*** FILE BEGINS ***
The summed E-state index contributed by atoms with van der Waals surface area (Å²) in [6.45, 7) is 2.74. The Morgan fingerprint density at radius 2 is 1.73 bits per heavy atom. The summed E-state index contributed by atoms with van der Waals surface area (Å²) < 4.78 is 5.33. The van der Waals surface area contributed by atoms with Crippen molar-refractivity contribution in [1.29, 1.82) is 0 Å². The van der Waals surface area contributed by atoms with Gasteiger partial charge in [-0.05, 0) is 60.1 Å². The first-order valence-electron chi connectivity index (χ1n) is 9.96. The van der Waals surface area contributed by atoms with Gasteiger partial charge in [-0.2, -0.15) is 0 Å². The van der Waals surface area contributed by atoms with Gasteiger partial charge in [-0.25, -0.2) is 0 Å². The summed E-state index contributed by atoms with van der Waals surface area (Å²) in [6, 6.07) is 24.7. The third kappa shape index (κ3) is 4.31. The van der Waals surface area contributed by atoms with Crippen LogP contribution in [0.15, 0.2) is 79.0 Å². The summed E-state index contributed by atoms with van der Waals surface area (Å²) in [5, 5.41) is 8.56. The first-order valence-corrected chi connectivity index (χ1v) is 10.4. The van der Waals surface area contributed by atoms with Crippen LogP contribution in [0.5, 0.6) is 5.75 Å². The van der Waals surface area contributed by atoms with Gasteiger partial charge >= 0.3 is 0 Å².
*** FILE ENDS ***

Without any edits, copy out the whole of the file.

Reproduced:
The summed E-state index contributed by atoms with van der Waals surface area (Å²) in [6.45, 7) is 2.74. The Morgan fingerprint density at radius 2 is 1.73 bits per heavy atom. The summed E-state index contributed by atoms with van der Waals surface area (Å²) < 4.78 is 5.33. The van der Waals surface area contributed by atoms with Crippen molar-refractivity contribution in [1.29, 1.82) is 0 Å². The van der Waals surface area contributed by atoms with Gasteiger partial charge in [-0.05, 0) is 60.1 Å². The first-order valence-electron chi connectivity index (χ1n) is 9.96. The van der Waals surface area contributed by atoms with Gasteiger partial charge in [-0.2, -0.15) is 0 Å². The van der Waals surface area contributed by atoms with Gasteiger partial charge in [-0.25, -0.2) is 0 Å². The summed E-state index contributed by atoms with van der Waals surface area (Å²) in [6, 6.07) is 24.7. The third kappa shape index (κ3) is 4.31. The van der Waals surface area contributed by atoms with Crippen LogP contribution in [0.15, 0.2) is 79.0 Å². The summed E-state index contributed by atoms with van der Waals surface area (Å²) in [5, 5.41) is 8.56. The first-order valence-corrected chi connectivity index (χ1v) is 10.4. The van der Waals surface area contributed by atoms with Crippen LogP contribution in [0.5, 0.6) is 5.75 Å². The van der Waals surface area contributed by atoms with Gasteiger partial charge >= 0.3 is 0 Å².